Having just come up for air after handling a retained assignment for a finance director role which had over a hundred applicants I was flabbergasted at how badly presented and incomplete many of the applications were.

Despite the fact that there are many resources on the internet on how to best apply for a job applicants were making some ridiculously elementary mistakes, especially when considering the seniority of the role.

This post is intended to put you on the right path when making a job application and give you a better chance of securing that all important interview.

Here are the most common mistakes that were made and my advice as to what you should do to not make them too.

#1 Applying for jobs you are not qualified for

If you are a bank clerk don’t apply for a finance director job, it just wastes your time and that of the recruiter. Your application will not get through the first screening process and is unlikely to make it on to a recruiter’s database either, as first stage rejections are usually binned.

I’m not sure what you think the purpose is of applying for jobs that you are clearly totally unsuitable for?

You would be better off using the “candidate registration” form nearly every recruiter has on their web sites, most of which link the input fields of the form directly to their recruitment database software. That way your details will find their way on to their database and will at least be looked at and responded to by the relevant consultant.

#2 No cover letter

Personally I don’t read them (sorry!), but I do think you should still write a cover letter because there are plenty of hiring managers that do read them.

But, keep it to one page and highlight in it why you think you are suitable by linking to specific things in the advert . That at least proves you’ve read the advert too.

#3 Not tailoring a cv to the role

The “one cv fits all” method doesn’t work when applying for specific jobs. It is fine for when registering with employment agencies in general.

However, you should tailor your cv to the role you are applying for by summarizing the things you have done that are relevant, based on what you have read in the ad, in a dedicated section at the beginning of your cv. This, again, also proves that you have read the ad.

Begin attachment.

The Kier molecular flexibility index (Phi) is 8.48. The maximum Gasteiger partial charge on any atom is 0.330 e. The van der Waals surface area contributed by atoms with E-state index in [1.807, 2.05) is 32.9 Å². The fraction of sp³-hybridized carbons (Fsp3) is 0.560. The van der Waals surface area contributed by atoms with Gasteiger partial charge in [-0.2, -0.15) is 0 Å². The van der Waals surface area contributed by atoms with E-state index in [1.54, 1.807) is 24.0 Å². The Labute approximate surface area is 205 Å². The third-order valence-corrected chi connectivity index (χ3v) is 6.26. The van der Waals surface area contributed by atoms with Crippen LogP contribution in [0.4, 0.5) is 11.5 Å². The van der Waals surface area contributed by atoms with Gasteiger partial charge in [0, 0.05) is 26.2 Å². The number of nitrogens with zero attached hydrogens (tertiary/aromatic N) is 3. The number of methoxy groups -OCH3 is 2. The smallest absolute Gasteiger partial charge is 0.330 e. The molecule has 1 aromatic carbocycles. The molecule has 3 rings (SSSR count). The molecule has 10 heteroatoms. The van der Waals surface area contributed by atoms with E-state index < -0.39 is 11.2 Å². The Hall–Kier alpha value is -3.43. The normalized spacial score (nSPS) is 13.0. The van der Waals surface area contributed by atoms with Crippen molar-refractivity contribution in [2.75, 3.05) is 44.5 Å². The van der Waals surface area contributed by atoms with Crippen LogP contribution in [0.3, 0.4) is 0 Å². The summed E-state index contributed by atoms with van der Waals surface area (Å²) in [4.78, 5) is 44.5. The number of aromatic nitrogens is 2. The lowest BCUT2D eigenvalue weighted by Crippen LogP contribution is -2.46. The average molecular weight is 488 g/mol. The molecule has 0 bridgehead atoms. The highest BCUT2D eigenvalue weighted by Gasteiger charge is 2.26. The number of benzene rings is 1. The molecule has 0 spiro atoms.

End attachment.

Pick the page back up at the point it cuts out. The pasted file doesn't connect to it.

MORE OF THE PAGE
#4 Poorly formatted cv

We, and many firms of recruitment consultants and internal recruiters too, use cv parsing software which highlights keywords and data on the document, and then automatically populates the relevant fields on the database. This software works at it’s optimum in recognising characters on the document when the source document is simply formatted.

Many recruiters will also use your actual cv document to present to the hiring manager, often with their own branded version attached. We don’t want to have to restyle the document, so make it simply presented in the first place. We are not interested in your artistic prowess.

For a perfect cv make sure you use a standard font like Arial with no text underlines, borders, italics or handwriting style fonts and only highlight content using bold.

Provide your cv as a Word document, not a pdf, with page print properly set up so that we don’t get twenty pages printing for a two page cv (it does happen).

#5 Too much information

Ten page cv’s are not a good idea.The recruiter or hiring manager will read your cv at some point, and too much information marks you out as likely to be verbose, and unsympathetic to the amount of time the recruiter can spend per applicant.

Why should we read your ten page tome, when others present their cv’s in a briefer, informative and well presented format? Trust me, we are more likely to want to engage with them than you. So, keep your cv to two to four pages in length, and your covering letter to one page.

If we want more information we will ask you for it later.

#6 A poor or no photo on the cv

Hardly any applicant adds a photo to the front page of their cv. I think that is a mistake. It makes it more personal and you more memorable.

However, make sure it is a professional headshot with a smileyish face (not toothy grin please). There are some truly awful photos on LinkedIn – people, what are you on?

Do not use a holiday photo with you wearing that silly hat (save that for your personal Twitter or Facebook account) or too serious a photo that makes you look like a psychopath from a Crimestoppers police mugshot!

#7 No links to social media profiles on the cv

Adding the url link to your social media profiles, especially LinkedIn, is as important as your mobile number and email address.

If you make it to the long list it makes it easier for us to research you and potentially include you on our short list to interview

#8 No Linkedin profile

If you are looking for a job, and you haven’t got a LinkedIn profile, what on earth are you thinking?

It is the number one tool for external and internal recruiters to find and/or assess candidates. You need to be on it to be found. Get registered now.

All the information from your cv, should be added to your LinkedIn profile. Think of it as your online cv.

Plus many online application processes have an “Apply with Linkedin” button.

#9 Limiting the means of contact

At the bare minimum we need your address, home telephone, mobile number and personal email address.

However we also like Skype and to video call you. So, get registered with them and put your Skype address on your cv. It allows a more personal interaction

If you follow these simple guidelines you are more likely to catch the eye of the recruiter and get that all important first meeting that can get you on the path to securing your dream job.

If you have any questions on any of the points above don’t hesitate to make contact or leave a comment below.

Photo credit: cartoon by Nick. Any resemblance to real persons, living or dead, is purely coincidental.